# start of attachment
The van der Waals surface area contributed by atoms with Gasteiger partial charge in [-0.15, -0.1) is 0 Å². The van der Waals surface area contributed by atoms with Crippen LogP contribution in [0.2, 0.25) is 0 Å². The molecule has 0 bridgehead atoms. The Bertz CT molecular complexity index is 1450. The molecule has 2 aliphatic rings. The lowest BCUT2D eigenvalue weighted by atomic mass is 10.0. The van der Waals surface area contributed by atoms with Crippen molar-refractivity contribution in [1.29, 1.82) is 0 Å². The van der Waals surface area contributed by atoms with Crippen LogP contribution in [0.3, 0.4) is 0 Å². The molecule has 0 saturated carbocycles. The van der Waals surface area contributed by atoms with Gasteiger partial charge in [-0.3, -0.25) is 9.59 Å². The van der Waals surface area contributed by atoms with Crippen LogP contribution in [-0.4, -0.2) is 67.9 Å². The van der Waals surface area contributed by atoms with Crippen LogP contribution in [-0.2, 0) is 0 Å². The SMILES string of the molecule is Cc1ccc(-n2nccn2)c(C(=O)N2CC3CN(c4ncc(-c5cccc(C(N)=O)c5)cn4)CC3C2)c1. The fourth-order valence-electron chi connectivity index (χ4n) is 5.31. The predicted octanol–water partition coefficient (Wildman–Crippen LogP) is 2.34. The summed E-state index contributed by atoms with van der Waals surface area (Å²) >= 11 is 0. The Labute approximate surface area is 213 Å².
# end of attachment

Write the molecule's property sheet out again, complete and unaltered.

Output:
The van der Waals surface area contributed by atoms with Gasteiger partial charge in [-0.15, -0.1) is 0 Å². The van der Waals surface area contributed by atoms with Crippen LogP contribution in [0.2, 0.25) is 0 Å². The molecule has 0 bridgehead atoms. The Bertz CT molecular complexity index is 1450. The molecule has 2 aliphatic rings. The lowest BCUT2D eigenvalue weighted by atomic mass is 10.0. The van der Waals surface area contributed by atoms with Crippen molar-refractivity contribution in [1.29, 1.82) is 0 Å². The van der Waals surface area contributed by atoms with Crippen LogP contribution in [0.3, 0.4) is 0 Å². The molecule has 0 saturated carbocycles. The van der Waals surface area contributed by atoms with Gasteiger partial charge in [-0.3, -0.25) is 9.59 Å². The van der Waals surface area contributed by atoms with Crippen LogP contribution in [-0.4, -0.2) is 67.9 Å². The van der Waals surface area contributed by atoms with Crippen LogP contribution in [-0.2, 0) is 0 Å². The SMILES string of the molecule is Cc1ccc(-n2nccn2)c(C(=O)N2CC3CN(c4ncc(-c5cccc(C(N)=O)c5)cn4)CC3C2)c1. The fourth-order valence-electron chi connectivity index (χ4n) is 5.31. The predicted octanol–water partition coefficient (Wildman–Crippen LogP) is 2.34. The summed E-state index contributed by atoms with van der Waals surface area (Å²) >= 11 is 0. The Labute approximate surface area is 213 Å².